How important do you think it is to learn on the job?
You’ve gained employment or started a business, but is that where it ends?
Unfortunately, some people believe so. This is a terrible attitude.
Constant improvement on your job not only helps you scale up but also improves your professionalism and self-worth, both in the eyes of clients and in the eyes of employers (if any).
Moreover, it contributes to your personal growth.
All of these are of infinite importance to your success.
Learning on the job doesn’t require any special skills or training. It just requires a simple strategy and the right mentality.
Here’s how to get started
If you’re looking to learn on the job, you’ll need to follow in the footsteps of those who are ahead of you on the job. This could be in terms of rank or experience.
Then, you’ll need to ask questions, which includes asking questions of yourself and seeking information from the right people or internet sources. You’ll equally need to be communicative and willing to learn. Finally, you’ll need to experiment.
Follow The Right Footsteps
Who are those you consider to be experts in your field? Make it a point of observing what they do.
Even if they are not experts per se, knowing what others are doing will help you analyse what you’re doing similarly and what you’re doing differently to them. This will help you gain some extra perspective as to what is required of you.
If you’re new on the job you might consider observing:
Your new colleagues
Outside professionals in the similar field
If you’re already used to the job, then you probably also have an idea of who the world-leading experts are. It is so easy to find them and samples of their work on the Internet.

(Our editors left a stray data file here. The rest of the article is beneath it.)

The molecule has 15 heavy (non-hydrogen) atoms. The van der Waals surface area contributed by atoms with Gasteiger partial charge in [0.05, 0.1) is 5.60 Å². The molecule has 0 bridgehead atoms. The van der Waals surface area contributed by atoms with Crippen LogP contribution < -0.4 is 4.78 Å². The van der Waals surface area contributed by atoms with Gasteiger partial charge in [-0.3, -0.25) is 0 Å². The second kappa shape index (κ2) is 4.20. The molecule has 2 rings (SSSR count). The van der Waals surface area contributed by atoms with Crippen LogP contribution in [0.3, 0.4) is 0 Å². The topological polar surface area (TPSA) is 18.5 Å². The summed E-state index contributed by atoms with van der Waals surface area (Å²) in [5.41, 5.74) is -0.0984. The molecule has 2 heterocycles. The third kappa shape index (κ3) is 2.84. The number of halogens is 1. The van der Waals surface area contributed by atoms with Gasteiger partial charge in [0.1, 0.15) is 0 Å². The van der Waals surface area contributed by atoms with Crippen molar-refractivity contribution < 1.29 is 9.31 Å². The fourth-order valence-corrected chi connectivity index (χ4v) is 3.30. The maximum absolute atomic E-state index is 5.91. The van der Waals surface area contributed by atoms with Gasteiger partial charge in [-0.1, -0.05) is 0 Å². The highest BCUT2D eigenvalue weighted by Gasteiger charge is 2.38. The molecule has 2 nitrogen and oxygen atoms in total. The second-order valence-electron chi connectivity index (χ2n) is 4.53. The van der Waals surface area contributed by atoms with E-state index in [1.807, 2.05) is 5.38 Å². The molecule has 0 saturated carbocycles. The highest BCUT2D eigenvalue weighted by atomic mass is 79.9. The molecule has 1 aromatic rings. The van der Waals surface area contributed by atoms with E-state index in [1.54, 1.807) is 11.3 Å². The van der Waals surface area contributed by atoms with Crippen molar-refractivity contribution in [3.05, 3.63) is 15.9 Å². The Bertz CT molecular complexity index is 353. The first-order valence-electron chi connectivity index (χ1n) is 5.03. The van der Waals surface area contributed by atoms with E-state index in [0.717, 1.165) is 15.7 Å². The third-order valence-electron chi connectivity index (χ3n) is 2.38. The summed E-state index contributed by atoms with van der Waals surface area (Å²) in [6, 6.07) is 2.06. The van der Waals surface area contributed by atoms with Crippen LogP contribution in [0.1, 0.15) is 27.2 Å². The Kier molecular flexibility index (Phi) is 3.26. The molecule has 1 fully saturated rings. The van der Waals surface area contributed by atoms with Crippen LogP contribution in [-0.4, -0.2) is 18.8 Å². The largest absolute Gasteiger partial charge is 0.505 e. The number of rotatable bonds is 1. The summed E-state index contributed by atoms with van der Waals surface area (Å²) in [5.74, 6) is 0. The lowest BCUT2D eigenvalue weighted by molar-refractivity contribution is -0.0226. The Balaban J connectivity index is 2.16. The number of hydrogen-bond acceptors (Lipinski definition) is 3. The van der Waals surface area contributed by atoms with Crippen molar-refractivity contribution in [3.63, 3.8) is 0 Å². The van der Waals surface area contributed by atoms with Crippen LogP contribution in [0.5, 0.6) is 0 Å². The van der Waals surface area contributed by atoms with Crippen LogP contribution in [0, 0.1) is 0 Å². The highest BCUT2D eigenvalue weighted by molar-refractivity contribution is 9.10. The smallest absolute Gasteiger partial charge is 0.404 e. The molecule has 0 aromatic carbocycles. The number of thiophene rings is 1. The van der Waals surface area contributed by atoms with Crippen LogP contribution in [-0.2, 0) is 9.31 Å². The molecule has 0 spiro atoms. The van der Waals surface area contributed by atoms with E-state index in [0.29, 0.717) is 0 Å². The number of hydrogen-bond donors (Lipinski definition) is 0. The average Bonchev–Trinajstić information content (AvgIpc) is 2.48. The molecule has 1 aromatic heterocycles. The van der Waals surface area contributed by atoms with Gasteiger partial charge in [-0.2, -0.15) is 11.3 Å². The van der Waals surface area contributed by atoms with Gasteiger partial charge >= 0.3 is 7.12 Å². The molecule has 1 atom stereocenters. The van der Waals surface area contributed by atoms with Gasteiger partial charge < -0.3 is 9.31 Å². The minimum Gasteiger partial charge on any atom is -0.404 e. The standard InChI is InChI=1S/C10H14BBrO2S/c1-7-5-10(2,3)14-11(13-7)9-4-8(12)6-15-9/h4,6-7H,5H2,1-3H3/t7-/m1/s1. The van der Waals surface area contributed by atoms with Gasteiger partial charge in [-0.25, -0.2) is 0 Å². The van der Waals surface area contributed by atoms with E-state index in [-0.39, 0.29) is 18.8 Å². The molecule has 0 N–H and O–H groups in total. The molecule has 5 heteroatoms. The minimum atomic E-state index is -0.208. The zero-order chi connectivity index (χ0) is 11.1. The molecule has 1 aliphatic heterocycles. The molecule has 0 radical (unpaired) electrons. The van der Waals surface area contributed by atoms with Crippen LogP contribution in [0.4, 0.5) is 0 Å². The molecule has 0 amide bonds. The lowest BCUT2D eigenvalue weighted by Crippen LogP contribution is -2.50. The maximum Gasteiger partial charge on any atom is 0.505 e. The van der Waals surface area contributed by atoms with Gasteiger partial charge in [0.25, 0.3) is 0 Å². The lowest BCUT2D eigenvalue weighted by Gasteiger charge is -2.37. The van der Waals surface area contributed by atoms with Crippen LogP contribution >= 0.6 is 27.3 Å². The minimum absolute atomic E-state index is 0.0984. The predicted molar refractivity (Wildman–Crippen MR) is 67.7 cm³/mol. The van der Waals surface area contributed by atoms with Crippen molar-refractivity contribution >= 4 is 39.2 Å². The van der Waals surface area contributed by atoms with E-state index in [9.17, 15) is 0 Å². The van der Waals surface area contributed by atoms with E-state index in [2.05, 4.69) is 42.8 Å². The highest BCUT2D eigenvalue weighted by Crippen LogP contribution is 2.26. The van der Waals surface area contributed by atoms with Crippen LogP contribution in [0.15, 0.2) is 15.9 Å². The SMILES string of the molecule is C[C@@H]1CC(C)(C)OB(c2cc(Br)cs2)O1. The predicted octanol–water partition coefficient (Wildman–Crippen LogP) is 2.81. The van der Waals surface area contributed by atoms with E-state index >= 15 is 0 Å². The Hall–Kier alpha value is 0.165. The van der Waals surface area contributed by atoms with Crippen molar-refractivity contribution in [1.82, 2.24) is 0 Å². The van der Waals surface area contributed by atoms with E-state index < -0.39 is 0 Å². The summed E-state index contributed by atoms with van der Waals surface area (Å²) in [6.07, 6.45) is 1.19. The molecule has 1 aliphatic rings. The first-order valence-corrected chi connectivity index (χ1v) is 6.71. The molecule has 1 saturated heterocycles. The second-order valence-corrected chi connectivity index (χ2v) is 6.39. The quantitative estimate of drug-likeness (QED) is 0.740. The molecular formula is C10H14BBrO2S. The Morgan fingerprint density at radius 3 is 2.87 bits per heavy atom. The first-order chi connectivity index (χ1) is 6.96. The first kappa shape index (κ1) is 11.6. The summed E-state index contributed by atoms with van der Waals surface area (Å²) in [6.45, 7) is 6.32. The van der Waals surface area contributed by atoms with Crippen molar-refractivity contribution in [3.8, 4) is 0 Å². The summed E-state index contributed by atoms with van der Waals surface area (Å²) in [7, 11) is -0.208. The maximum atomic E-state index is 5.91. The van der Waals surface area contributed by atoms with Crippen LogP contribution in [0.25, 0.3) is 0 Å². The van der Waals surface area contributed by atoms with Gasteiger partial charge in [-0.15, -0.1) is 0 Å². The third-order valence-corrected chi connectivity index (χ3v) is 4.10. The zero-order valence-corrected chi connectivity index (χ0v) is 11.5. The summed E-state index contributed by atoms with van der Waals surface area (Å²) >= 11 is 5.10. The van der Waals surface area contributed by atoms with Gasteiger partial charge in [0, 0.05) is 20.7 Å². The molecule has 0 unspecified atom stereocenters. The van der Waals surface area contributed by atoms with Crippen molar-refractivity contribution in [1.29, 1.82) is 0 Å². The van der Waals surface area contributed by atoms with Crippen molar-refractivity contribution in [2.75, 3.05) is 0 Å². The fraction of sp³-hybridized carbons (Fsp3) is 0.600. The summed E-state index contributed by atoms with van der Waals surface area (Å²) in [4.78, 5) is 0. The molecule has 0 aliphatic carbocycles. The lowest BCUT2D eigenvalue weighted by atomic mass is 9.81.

For instance, to improve as a writer and SEO professional, I follow industry-leading experts in my field such as
Catherine Hughes the Aussie
I’m certain there are experts too in your own field. Find them.
This strategy is so important because as humans we learn by modelling.
I won’t say you won’t be able to learn if you don’t ask questions, but your learning will be severely hampered.
First, you need to ask yourself:
What am I doing right or wrong?
What are my deficiencies? (There always are. You just need to let yourself see them.)
How can I be a better worker than I am currently?
But by far the best question is:
If my productivity and work levels were solely what I depended on for paying my bills, how successful would my business be and how comfortably would I be living?
Further, you’ll need to be able to ask your colleagues:
How does this work?
Am I doing this the right way?
How do you go about it?
Think about their answers, then compare them with what you do. Sieve out any extra details and add the substance to your own work life.
Take Every Chance to Communicate
Communication is not underrated.
Talk to your colleagues about things related to work strategies. If you’re communicative, it’s easier to find out how things work. Moreover, the more you talk about ideas related to your work, the more you visualize possibilities around them and improve.
So don’t be hesitant to let your own ideas out. And if you can’t think of any, go to Google and search for something related to your workplace.
Here’s an example:
I’ve randomly searched for this on Google.
Here is the top result:
Now I have an idea I can toss around with my colleagues.
Be Willing to Experiment
You have to be ready to tinker and try out new things. Many of the things you’ll learn in your job will be through a trial-and-error process. You won’t get anything perfectly right away.
How does this work?
How and why does this particular way of doing things lead to the solution we provide for customers and clients?
Are there alternative methods that will lead me to the same solution?
Asking yourself these questions and then actually trying out any new ideas that come to you will help you gain the comprehensive understanding that you need in order to improve.
Try out these strategies to get workplace improvement.
Don’t forget, though, that the most important thing is that you actually put yourself out there and work.
Some new workers are often afraid to take on responsibilities because they are afraid they’ll fail.
Understandable, but don’t forget that nobody starts as an expert. There is always room to learn on the job.
Don’t let your fear of failure keep you from giving it a try.